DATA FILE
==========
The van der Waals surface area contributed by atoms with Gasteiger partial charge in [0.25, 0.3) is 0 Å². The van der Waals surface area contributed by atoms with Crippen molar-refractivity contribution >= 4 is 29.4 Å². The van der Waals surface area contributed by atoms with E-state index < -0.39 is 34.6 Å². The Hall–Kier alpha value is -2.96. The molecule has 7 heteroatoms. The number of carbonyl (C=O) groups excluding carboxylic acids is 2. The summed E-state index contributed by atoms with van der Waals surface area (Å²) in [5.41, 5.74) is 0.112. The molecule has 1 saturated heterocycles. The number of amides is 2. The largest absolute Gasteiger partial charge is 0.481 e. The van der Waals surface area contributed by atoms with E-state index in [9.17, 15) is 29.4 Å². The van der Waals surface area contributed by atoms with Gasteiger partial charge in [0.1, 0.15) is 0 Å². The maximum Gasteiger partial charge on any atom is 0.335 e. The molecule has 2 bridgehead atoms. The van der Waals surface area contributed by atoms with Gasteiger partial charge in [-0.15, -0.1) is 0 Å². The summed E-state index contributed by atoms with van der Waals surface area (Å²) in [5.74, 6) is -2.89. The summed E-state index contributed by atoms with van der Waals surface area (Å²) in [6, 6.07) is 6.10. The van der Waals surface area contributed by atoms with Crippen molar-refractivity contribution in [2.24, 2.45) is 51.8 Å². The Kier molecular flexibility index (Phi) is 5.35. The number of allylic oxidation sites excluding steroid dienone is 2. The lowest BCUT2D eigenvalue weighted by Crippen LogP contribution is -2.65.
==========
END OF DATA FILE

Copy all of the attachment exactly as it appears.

The van der Waals surface area contributed by atoms with Gasteiger partial charge in [0.25, 0.3) is 0 Å². The van der Waals surface area contributed by atoms with Crippen molar-refractivity contribution >= 4 is 29.4 Å². The van der Waals surface area contributed by atoms with E-state index < -0.39 is 34.6 Å². The Hall–Kier alpha value is -2.96. The molecule has 7 heteroatoms. The number of carbonyl (C=O) groups excluding carboxylic acids is 2. The summed E-state index contributed by atoms with van der Waals surface area (Å²) in [5.41, 5.74) is 0.112. The molecule has 1 saturated heterocycles. The number of amides is 2. The largest absolute Gasteiger partial charge is 0.481 e. The van der Waals surface area contributed by atoms with E-state index in [9.17, 15) is 29.4 Å². The van der Waals surface area contributed by atoms with Gasteiger partial charge in [0.1, 0.15) is 0 Å². The maximum Gasteiger partial charge on any atom is 0.335 e. The molecule has 2 bridgehead atoms. The van der Waals surface area contributed by atoms with Gasteiger partial charge in [-0.15, -0.1) is 0 Å². The summed E-state index contributed by atoms with van der Waals surface area (Å²) in [5.74, 6) is -2.89. The summed E-state index contributed by atoms with van der Waals surface area (Å²) in [6, 6.07) is 6.10. The van der Waals surface area contributed by atoms with Crippen molar-refractivity contribution in [2.24, 2.45) is 51.8 Å². The Kier molecular flexibility index (Phi) is 5.35. The number of allylic oxidation sites excluding steroid dienone is 2. The lowest BCUT2D eigenvalue weighted by Crippen LogP contribution is -2.65.